Best Salad Spinner of 2021
The Mueller 5-Liter Vegetable Washer performed well in the battery of tests that we threw at it. Though it is slightly above average in price, its unique benefits outweigh the added expense. The unit was a breeze to get up to a high spin rate, which allowed for an impressive amount of water removal. After two consecutive five-second spins, it averaged 96.5% water removal across the four types of plants tested. We especially appreciated the ability of this model with freshly rinsed kale and blackberries. The lid fits securely on the bowl while offering trouble-free clean-up. Although its braking button was small, it still easily stopped after a fast-spinning operation.
Not everything was perfect, though. Perhaps this unit could benefit from a redesign on the colander. In both the dirt test and its ability to be cleaned, the colander created issues that caused it to lose points. Despite this, this product more than made up for lower scores after receiving perfect scores in the water removal, ease of spinning, and ease of braking tests. If you're after an excellent spinner, this might be the answer.
The Cuisinart CTG-00-SSAS was surprisingly impressive, given its small size. Though it is smaller than many other choices in this review, it removed water and dirt well. One nice feature, which only one other appliance in our round-up has, is a hole in the top of the lid. The hole allows you to add more water during operation; once the lid is secure, you don't need to take it off until the greens are fully cleaned. Additionally, the crank arm is ergonomic. The colander securely fit within the bowl, and the non-slip pads on the bottom stabilized the bowl during high-speed spinning. The clip to secure the colander onto the bowl does take an extra second or two, but it fastens easily. All of these factors make fast-spinning easier.
We found the main limitation of this model was its braking performance. Sometimes the unit was difficult to hold securely after spinning at higher speeds because of the smaller lid. The best way to avoid this issue is to spin the colander slightly slower than top speed. This one small issue, however, was not a dealbreaker. This product won't let you down, especially if you want to save a little space in your kitchen for other appliances.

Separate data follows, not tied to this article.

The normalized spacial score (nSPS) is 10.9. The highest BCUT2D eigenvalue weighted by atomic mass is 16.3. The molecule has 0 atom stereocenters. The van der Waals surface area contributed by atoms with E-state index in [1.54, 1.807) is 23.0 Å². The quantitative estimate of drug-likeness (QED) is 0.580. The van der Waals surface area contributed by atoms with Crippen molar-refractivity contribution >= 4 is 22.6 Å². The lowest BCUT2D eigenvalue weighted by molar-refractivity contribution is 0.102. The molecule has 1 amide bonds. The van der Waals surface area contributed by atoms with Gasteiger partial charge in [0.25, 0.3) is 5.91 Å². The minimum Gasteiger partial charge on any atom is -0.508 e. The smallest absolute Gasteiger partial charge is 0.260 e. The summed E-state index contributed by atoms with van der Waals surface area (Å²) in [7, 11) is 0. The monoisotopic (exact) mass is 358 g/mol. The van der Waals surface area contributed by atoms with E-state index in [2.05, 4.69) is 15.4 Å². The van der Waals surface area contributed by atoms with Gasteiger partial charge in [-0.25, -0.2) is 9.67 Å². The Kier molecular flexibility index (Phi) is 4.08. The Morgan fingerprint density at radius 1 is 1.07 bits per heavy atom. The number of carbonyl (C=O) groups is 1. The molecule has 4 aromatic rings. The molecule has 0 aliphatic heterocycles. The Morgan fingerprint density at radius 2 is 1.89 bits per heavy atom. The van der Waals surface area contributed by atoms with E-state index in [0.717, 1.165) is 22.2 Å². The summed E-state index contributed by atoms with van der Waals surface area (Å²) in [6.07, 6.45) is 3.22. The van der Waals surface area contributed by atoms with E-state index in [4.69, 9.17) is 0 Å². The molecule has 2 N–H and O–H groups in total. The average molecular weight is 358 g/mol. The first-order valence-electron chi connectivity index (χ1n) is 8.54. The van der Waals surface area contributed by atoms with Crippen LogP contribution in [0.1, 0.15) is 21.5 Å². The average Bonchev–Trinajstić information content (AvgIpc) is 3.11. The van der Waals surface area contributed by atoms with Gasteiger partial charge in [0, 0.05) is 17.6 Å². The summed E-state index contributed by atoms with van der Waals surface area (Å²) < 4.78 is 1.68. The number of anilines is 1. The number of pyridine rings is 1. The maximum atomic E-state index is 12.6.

The OXO Good Grips is one of the best push-button style models in our fleet. The push-button fits nicely into the palm of our hand, and the downward force made the spinning operation very simple. Cleaning up was relatively easy because, unlike other units that require you to remove a screw, this product's lid simply pulls apart. The included brake button worked well and did not need excessive force to stop. In our water and dirt removal tests, this unit performed above average. The colander did not have sharp edges making it easier to clean.
In future iterations of this model, it would be nice to see anti-slip pads on the bottom of the unit. The colander failed to stay in place at higher speeds; this creates a wobble in the unit, which can scuff salad bowls. Unfortunately, our lead reviewer's favorite salad bowl fell victim to this imperfection. We also believe the product would benefit from a redesign of how the colander fits between the bowl and lid. Though these factors are worth being aware of, the benefits far outweigh the drawbacks of this model.
The OXO Good Grips Little Salad and Herb Spinner 4.0 brings the same high-quality design of the OXO Good Grips but in a much smaller package. The larger model has a 4.95-quart capacity basket, while this version's basket only has a 2.44-quart capacity. Besides the obvious reduction in volume, what this really translates to is a much smaller storage footprint—which in a world full of kitchen gadgets is a huge plus. If you are a single person or don't find yourself washing large quantities of greens all at once, we found this device's size ideal for our salad and greens consumption. As with the other Good Grips spinner, this device has a comfortable and easy-to-operate push button and a highly effective brake that takes minimal effort to engage. Spinning off both water and dirt with ease, this OXO model left us with few complaints.
One of the few design flaws we found with this little spinner was a sticky storage latch. To make storage even easier, you can depress the push button and lock the button flush with the top. While this is a handy function, we found that the latch would occasionally get stuck and would need to be fiddled with to release. If you are looking for a high-quality option that won't take up large amounts of precious storage space, look no further.
The OVOS 5-Quart was very similar to the Cuisinart CTG-00-SSAS in many ways. The anti-slip pads on the bottom of the bowl and the hinges that attach the lid to the bowl make for very secure operation at speed. These high speeds undoubtedly contributed to its higher marks for water and dirt removal. This product did exceptionally well in our blackberry water removal test; it kept the fragile berries intact while still managing to remove over 95% of the water weight. The braking on this unit was above average and did not take as much effort as some of the other crank-arm style units. We also found it easy to add more water during the spinning process, thanks to a hole in the lid.